SGLT2 Inhibitors tied to lower CV risk relative to DPP-4 Inhibitors in Diabetes: BMJ
Previous trials have shown that SGLT2 inhibitors can reduce the risk of heart conditions such as heart attack, stroke, and heart failure compared with placebo.
But some of these trials had important limitations, making it difficult to interpret the results, and data on the effects of individual SGLT2 inhibitors on the heart are limited.
Researchers have found in a new retrospective Study that short-term use of sodium glucose cotransporter 2 (SGLT2) inhibitors is associated with reduced risk for major cardiovascular events in patients with type 2 diabetes, compared with dipeptidyl peptidase-4 (DPP-4) inhibitors.The study has been published in The BMJ.
The researchers conducted the study to compare the risk of cardiovascular events between sodium glucose cotransporter 2 (SGLT2) inhibitors and dipeptidyl peptidase-4 (DPP-4) inhibitors among people with type 2 diabetes in a real world context of clinical practice.
They used Canadian and U.K. databases and matched over 200,000 new users of SGLT2 inhibitors with new users of DPP-4 inhibitors.
They found that compared with DPP-4 inhibitors, SGLT2 inhibitors were associated with a reduced risk of heart attack, stroke or cardiovascular death combined (11.4 events per 1000 person years versus 16.5 events per 1000 person years).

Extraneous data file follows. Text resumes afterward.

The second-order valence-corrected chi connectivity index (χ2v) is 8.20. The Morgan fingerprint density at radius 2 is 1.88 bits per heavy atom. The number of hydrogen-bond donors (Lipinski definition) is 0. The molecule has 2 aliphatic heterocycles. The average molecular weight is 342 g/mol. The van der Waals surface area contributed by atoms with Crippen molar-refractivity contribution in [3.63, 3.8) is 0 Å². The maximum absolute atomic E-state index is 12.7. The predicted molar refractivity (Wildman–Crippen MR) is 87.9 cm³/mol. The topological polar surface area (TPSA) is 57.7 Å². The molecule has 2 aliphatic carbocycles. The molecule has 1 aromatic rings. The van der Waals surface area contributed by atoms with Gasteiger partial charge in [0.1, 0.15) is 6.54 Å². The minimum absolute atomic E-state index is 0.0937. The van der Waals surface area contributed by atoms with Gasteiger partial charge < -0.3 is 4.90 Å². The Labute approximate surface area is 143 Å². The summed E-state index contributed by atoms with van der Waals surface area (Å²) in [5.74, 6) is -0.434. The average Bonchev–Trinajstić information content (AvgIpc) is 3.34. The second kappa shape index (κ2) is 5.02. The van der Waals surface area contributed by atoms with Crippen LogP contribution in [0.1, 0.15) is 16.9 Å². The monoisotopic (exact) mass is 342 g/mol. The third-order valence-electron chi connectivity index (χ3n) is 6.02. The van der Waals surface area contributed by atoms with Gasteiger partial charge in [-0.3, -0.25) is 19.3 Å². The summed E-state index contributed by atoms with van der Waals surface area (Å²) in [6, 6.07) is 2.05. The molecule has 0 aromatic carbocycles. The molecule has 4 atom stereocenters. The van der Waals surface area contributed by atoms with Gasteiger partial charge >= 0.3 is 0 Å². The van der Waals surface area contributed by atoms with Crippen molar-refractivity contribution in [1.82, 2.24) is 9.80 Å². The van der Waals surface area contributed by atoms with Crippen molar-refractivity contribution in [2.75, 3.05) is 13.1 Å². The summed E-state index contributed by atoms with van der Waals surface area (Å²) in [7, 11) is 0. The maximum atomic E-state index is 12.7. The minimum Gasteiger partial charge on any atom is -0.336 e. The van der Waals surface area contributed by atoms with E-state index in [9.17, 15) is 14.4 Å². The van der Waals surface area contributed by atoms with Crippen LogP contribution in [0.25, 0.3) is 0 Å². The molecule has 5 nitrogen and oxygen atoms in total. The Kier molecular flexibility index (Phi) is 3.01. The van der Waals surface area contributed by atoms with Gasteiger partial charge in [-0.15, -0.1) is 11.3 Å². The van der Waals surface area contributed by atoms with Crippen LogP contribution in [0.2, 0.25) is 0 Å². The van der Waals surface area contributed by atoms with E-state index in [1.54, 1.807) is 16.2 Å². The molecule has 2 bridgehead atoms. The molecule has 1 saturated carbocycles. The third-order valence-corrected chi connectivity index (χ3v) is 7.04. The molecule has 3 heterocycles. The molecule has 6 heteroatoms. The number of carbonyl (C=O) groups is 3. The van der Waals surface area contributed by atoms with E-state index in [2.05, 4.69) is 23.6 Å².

SGLT2 inhibitors were also associated with decreased risks of individual events. For example, heart attack (5.1 v 6.4 events per 1000 person years), cardiovascular death (3.9 v 7.7 events per 1000 person years), heart failure (3.1 v 7.7 events per 1000 person years), and all cause mortality (8.7 v 17.3 events per 1000 person years).
However, SGLT2 inhibitors had more modest benefits for stroke (2.6 v 3.5 events per 1000 person years).
Results were similar in subgroups defined by patient age, sex, past insulin use, and history of cardiovascular disease.
The risk reduction was strongest for cardiovascular death. The SGLT2 inhibitors canagliflozin, dapagliflozin, and empagliflozin all showed similar cardiovascular risk reductions.
The authors concluded that short term use of SGLT2 inhibitors was associated with a decreased risk of cardiovascular events compared with the use of DPP-4 inhibitors.
"These findings suggest that SGLT2 inhibitors offer cardioprotective benefits among people with type 2 diabetes in a real world setting, although additional studies are needed to determine if these benefits persist long term."they said.
The BMJ article (Free)